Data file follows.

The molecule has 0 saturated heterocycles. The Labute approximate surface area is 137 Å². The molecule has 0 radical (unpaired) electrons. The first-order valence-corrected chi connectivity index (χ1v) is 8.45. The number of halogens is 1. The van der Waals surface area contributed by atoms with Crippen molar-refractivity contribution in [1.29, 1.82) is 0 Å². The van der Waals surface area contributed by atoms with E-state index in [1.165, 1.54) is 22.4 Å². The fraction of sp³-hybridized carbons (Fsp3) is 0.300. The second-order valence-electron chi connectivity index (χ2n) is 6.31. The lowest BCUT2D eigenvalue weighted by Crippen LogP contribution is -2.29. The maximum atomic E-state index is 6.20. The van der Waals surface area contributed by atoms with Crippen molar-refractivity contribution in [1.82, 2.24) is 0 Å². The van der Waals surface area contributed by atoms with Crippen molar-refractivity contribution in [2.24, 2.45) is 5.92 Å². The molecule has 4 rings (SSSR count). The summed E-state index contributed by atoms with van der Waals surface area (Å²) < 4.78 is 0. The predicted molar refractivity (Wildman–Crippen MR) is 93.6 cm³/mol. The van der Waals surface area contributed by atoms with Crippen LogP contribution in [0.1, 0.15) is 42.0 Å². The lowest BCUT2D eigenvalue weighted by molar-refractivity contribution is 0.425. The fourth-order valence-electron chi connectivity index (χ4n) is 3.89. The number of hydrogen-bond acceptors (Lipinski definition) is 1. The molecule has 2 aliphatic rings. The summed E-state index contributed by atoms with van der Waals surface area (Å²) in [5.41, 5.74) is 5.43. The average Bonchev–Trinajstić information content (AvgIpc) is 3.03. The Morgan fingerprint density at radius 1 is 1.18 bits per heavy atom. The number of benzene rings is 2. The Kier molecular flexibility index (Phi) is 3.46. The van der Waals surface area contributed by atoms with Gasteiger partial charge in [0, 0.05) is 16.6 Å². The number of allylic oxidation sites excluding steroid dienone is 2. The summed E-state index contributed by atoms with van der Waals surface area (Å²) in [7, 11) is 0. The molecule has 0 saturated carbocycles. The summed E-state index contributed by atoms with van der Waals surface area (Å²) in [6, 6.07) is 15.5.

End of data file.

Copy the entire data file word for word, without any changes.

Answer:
The molecule has 0 saturated heterocycles. The Labute approximate surface area is 137 Å². The molecule has 0 radical (unpaired) electrons. The first-order valence-corrected chi connectivity index (χ1v) is 8.45. The number of halogens is 1. The van der Waals surface area contributed by atoms with Crippen molar-refractivity contribution in [1.29, 1.82) is 0 Å². The van der Waals surface area contributed by atoms with E-state index in [1.165, 1.54) is 22.4 Å². The fraction of sp³-hybridized carbons (Fsp3) is 0.300. The second-order valence-electron chi connectivity index (χ2n) is 6.31. The lowest BCUT2D eigenvalue weighted by Crippen LogP contribution is -2.29. The maximum atomic E-state index is 6.20. The van der Waals surface area contributed by atoms with Crippen molar-refractivity contribution in [1.82, 2.24) is 0 Å². The van der Waals surface area contributed by atoms with Crippen molar-refractivity contribution in [2.24, 2.45) is 5.92 Å². The molecule has 4 rings (SSSR count). The summed E-state index contributed by atoms with van der Waals surface area (Å²) < 4.78 is 0. The predicted molar refractivity (Wildman–Crippen MR) is 93.6 cm³/mol. The van der Waals surface area contributed by atoms with Crippen LogP contribution in [0.1, 0.15) is 42.0 Å². The lowest BCUT2D eigenvalue weighted by molar-refractivity contribution is 0.425. The fourth-order valence-electron chi connectivity index (χ4n) is 3.89. The number of hydrogen-bond acceptors (Lipinski definition) is 1. The molecule has 2 aliphatic rings. The summed E-state index contributed by atoms with van der Waals surface area (Å²) in [5.41, 5.74) is 5.43. The average Bonchev–Trinajstić information content (AvgIpc) is 3.03. The Morgan fingerprint density at radius 1 is 1.18 bits per heavy atom. The number of benzene rings is 2. The Kier molecular flexibility index (Phi) is 3.46. The van der Waals surface area contributed by atoms with Gasteiger partial charge in [0, 0.05) is 16.6 Å². The number of allylic oxidation sites excluding steroid dienone is 2. The summed E-state index contributed by atoms with van der Waals surface area (Å²) in [7, 11) is 0. The molecule has 0 saturated carbocycles. The summed E-state index contributed by atoms with van der Waals surface area (Å²) in [6, 6.07) is 15.5.